I’ve noticed a few chocolate makers and chocolatiers are making health claims for chocolate. I’m not sure that the research is robust enough to support the claims made so our position is this – eat chocolate because it is fabulous, eat better chocolate, introduce your friends to fine chocolate and don’t ever feel guilty. Buy chocolate that is made with care, made from fine flavour beans and made without adding cheap rubbish like palm oil to pad it out.
I’ve had a request from a couple of customers to “use less packaging” so had a look at what we do. All of our bars are wrapped in foil (can recycle), then in paper wrappers or thin card cartons (can recycle) then sent out wrapped in tissue inside cardboard boxes. So far so good. We did used to send out single bars in little bubble-wrap bags and they have been phased out. We can double-fold the tissue instead.
The plastic pouches we use for Panama Cocoa Tea and Chibchan Chai are single-use plastic, they are not really big enough and I just don’t really like them. I have found some fully-compostable paper bags that we can still seal and we are changing to those in the next few weeks. They are bigger though so there will be a pro-rata price rise based on the great weight of drink – we are going to 200g bags of Cocoa Tea and 300g of Chibchan Chai, once we get all the new labels printed. Another nice pic from Lawrence Vaughan.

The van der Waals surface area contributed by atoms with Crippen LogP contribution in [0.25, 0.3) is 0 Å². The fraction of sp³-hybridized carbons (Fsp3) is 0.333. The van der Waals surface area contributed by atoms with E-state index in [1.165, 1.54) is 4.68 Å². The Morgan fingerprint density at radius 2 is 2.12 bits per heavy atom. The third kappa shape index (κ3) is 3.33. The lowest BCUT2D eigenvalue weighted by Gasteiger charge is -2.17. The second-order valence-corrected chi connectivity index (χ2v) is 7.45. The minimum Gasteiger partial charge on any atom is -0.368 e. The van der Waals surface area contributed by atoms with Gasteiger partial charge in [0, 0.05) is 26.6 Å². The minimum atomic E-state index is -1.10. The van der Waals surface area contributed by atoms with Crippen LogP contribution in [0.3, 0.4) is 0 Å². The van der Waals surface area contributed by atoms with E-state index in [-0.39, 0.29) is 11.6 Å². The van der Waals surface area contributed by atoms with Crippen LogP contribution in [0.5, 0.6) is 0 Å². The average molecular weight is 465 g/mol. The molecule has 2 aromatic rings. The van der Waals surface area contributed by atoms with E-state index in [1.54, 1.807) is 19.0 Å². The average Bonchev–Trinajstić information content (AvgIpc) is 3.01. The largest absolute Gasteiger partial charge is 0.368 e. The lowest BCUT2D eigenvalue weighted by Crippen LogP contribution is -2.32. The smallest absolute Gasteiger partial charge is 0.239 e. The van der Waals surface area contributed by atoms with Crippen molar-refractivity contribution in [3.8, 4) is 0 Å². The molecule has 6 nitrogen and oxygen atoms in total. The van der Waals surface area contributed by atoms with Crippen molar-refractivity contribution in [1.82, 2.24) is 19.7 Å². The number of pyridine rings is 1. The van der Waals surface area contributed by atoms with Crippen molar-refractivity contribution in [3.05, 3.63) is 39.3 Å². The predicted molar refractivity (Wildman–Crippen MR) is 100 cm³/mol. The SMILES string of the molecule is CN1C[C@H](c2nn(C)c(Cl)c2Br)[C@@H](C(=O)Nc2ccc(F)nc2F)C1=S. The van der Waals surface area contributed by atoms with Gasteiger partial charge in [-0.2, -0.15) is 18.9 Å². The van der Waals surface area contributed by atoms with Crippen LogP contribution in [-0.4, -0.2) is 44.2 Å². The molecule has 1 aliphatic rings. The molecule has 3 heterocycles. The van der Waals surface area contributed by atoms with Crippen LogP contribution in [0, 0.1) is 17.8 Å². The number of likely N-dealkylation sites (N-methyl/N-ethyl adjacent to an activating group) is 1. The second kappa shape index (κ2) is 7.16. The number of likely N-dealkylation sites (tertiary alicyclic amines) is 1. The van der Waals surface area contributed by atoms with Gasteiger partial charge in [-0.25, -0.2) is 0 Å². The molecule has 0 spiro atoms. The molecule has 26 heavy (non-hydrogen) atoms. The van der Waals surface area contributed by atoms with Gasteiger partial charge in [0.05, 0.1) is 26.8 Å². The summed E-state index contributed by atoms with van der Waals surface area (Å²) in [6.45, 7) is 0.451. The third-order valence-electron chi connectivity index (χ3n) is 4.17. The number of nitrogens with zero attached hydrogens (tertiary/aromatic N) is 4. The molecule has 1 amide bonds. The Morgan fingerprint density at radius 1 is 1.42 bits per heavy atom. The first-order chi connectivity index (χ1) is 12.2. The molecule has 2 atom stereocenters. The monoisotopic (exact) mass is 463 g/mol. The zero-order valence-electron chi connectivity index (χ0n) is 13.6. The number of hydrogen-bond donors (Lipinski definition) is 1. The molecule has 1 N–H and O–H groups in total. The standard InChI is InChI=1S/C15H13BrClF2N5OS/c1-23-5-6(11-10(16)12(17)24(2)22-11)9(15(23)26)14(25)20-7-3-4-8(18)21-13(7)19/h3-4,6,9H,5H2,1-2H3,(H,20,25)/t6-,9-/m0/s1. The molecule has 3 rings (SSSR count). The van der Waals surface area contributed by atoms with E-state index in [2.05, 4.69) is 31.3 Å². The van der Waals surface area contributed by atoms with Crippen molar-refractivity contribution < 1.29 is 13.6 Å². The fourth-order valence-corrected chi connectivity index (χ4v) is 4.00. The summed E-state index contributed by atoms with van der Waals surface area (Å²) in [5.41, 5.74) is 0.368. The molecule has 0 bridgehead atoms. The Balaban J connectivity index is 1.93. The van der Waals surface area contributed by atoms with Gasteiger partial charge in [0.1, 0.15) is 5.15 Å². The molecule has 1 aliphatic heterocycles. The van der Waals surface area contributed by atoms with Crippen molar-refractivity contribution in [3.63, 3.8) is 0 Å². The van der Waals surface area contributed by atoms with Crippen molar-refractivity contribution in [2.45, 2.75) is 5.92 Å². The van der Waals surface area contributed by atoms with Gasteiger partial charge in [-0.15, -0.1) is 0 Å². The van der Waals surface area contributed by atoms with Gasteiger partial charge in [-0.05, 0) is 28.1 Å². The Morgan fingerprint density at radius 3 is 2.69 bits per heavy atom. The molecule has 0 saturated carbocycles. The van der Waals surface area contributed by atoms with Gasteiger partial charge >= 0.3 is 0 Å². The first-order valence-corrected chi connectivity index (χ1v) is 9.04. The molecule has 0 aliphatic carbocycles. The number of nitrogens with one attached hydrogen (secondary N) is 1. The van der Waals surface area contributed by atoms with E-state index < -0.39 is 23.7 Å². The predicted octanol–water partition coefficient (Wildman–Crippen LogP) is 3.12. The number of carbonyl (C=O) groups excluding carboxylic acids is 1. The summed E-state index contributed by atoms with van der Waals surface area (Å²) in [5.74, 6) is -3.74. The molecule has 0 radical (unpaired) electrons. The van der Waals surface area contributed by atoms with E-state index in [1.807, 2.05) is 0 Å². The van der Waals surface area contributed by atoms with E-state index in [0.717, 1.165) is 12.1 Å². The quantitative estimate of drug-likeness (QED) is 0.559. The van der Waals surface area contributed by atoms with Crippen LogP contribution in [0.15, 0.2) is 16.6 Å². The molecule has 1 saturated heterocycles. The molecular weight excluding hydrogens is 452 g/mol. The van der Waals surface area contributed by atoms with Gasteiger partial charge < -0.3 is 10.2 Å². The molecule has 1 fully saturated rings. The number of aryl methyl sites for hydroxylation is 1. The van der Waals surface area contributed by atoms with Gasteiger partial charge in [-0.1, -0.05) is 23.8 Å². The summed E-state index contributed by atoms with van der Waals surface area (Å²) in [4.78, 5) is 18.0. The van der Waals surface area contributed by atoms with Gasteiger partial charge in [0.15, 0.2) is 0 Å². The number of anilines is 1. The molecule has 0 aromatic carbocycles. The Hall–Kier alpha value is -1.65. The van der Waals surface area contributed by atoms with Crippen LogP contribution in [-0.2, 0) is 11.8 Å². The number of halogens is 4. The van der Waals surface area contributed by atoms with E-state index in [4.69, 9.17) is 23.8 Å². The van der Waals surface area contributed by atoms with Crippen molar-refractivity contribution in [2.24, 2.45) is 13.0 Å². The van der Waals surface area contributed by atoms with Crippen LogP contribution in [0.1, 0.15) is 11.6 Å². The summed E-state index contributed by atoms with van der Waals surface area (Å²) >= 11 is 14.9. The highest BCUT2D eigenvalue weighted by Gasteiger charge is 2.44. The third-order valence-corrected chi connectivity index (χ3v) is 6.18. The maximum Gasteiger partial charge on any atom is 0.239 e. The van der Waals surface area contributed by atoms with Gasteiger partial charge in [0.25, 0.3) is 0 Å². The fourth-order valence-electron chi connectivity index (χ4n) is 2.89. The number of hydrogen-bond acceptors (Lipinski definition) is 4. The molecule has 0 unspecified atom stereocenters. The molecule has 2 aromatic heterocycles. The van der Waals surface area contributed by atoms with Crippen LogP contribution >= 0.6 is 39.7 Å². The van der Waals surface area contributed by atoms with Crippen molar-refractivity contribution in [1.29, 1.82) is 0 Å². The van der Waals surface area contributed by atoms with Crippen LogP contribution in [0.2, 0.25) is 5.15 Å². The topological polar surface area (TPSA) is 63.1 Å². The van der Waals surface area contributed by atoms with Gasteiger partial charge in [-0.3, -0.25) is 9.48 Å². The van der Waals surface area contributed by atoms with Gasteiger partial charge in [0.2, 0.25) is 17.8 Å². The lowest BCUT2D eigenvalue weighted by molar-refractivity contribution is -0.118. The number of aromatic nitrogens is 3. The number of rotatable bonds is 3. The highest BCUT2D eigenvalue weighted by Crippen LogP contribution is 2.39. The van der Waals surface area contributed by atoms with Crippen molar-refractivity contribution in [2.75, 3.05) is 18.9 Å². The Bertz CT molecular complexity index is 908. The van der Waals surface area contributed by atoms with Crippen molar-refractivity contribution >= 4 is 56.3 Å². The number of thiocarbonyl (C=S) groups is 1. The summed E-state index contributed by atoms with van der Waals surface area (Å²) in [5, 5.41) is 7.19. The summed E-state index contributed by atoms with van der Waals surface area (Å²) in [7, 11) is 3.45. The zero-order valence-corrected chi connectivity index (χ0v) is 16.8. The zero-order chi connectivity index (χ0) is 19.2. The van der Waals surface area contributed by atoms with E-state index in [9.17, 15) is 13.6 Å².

We spent an enjoyable – if cold – weekend in York earlier this year and went to visit our newest stockist, the excellent Jason Hartley making Daft Puddin’. Ex-marketing whizz and now Chef. He has a lovely van in the Shambles in York and we took the opportunity to try out the sweet Yorkshire Pudding with Yorkshire Tea ice cream, chocolate sauce (made with our Panama 72% chocolate) and amusingly garnished with a broken up custard cream biscuit. Loved it and the menu looks very interesting. Jason knows where all his meat and other ingredients come from and combines them well. Check out the old red Citroen van and the menu board on the side.
I had a machine down for a week or tea recently so to catch up I started two batches on the same day – a Friday. Great in theory but it did mean having to be here all weekend (not unusual by any means) and finishing two batches on the same day. A little more difficult but 60kg of chocolate after a few days roasting and sorting beans before the actual chocolate making is rewarding and the end result looks like this:
We have a new stockist doing events and fairs with our bars in Denmark so if you are in the area check out the website of Knud Henrik Stromming for details:
I’m looking to replace our Coffee & Nibs bar (lovely Ecuador 72% chocolate with small pieces of coffee beans & cocoa beans in the middle). Don’t worry, we aren’t dropping it altogether, but it is a pain to make. I’m experimenting with an Espresso bar – same chocolate but with finely ground coffee beans mixed in and left to steep for 3 days. The wrappers aren’t ready yet but we are launching the bar in some form at the Craft Chocolate Canopy Market mentioned earlier.
As usual I have picked a name out of the hat (I didn’t get reply last month so we’ll send the same 3 bars this time to someone Cas who has been notified) and he or she will get these three bars that have been reviewed recently to compare, contrast and enjoy.
Nicaragua Chuno 70% dark chocolate
Dominican Republic Taino 65% - 2018 version
Honduras Indio Rojo 72%